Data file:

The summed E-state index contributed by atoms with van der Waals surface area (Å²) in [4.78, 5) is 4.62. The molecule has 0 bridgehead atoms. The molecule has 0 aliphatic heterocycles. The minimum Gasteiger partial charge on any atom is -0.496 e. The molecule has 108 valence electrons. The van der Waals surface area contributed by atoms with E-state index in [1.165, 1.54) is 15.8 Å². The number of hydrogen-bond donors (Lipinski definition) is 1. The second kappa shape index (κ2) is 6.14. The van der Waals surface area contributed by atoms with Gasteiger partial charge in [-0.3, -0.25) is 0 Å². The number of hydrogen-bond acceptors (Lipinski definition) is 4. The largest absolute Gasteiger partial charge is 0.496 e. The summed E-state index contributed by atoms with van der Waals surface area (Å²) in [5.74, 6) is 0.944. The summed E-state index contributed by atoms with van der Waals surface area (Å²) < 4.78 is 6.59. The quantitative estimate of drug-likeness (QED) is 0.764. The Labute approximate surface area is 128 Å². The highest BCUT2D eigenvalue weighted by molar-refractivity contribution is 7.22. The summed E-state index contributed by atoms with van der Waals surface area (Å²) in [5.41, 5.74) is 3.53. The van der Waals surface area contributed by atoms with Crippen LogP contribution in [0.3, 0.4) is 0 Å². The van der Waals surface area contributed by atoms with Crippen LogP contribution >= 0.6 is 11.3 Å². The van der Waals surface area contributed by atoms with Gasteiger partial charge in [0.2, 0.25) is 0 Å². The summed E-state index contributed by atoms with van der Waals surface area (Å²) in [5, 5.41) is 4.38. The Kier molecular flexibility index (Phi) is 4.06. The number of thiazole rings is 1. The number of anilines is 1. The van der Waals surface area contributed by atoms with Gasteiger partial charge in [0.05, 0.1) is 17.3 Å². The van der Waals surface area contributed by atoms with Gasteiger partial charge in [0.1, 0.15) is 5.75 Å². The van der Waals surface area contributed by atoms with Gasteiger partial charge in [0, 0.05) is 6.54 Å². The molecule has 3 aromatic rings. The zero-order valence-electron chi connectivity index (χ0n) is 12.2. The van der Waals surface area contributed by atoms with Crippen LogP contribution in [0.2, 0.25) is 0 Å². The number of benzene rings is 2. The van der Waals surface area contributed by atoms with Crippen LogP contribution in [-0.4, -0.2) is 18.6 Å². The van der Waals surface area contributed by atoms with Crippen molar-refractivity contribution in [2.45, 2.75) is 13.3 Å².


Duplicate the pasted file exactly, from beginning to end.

The summed E-state index contributed by atoms with van der Waals surface area (Å²) in [4.78, 5) is 4.62. The molecule has 0 bridgehead atoms. The molecule has 0 aliphatic heterocycles. The minimum Gasteiger partial charge on any atom is -0.496 e. The molecule has 108 valence electrons. The van der Waals surface area contributed by atoms with E-state index in [1.165, 1.54) is 15.8 Å². The number of hydrogen-bond donors (Lipinski definition) is 1. The second kappa shape index (κ2) is 6.14. The van der Waals surface area contributed by atoms with Gasteiger partial charge in [-0.3, -0.25) is 0 Å². The number of hydrogen-bond acceptors (Lipinski definition) is 4. The largest absolute Gasteiger partial charge is 0.496 e. The summed E-state index contributed by atoms with van der Waals surface area (Å²) in [5.74, 6) is 0.944. The summed E-state index contributed by atoms with van der Waals surface area (Å²) < 4.78 is 6.59. The quantitative estimate of drug-likeness (QED) is 0.764. The Labute approximate surface area is 128 Å². The highest BCUT2D eigenvalue weighted by molar-refractivity contribution is 7.22. The summed E-state index contributed by atoms with van der Waals surface area (Å²) in [5.41, 5.74) is 3.53. The van der Waals surface area contributed by atoms with Crippen LogP contribution in [0.3, 0.4) is 0 Å². The van der Waals surface area contributed by atoms with Crippen LogP contribution >= 0.6 is 11.3 Å². The van der Waals surface area contributed by atoms with Gasteiger partial charge in [0.2, 0.25) is 0 Å². The summed E-state index contributed by atoms with van der Waals surface area (Å²) in [5, 5.41) is 4.38. The Kier molecular flexibility index (Phi) is 4.06. The number of thiazole rings is 1. The number of anilines is 1. The van der Waals surface area contributed by atoms with Gasteiger partial charge in [0.05, 0.1) is 17.3 Å². The van der Waals surface area contributed by atoms with Gasteiger partial charge in [0.1, 0.15) is 5.75 Å². The van der Waals surface area contributed by atoms with Gasteiger partial charge in [0, 0.05) is 6.54 Å². The molecule has 3 aromatic rings. The zero-order valence-electron chi connectivity index (χ0n) is 12.2. The van der Waals surface area contributed by atoms with Crippen LogP contribution in [0.2, 0.25) is 0 Å². The number of benzene rings is 2. The van der Waals surface area contributed by atoms with Crippen LogP contribution in [-0.4, -0.2) is 18.6 Å². The van der Waals surface area contributed by atoms with Crippen molar-refractivity contribution in [2.45, 2.75) is 13.3 Å².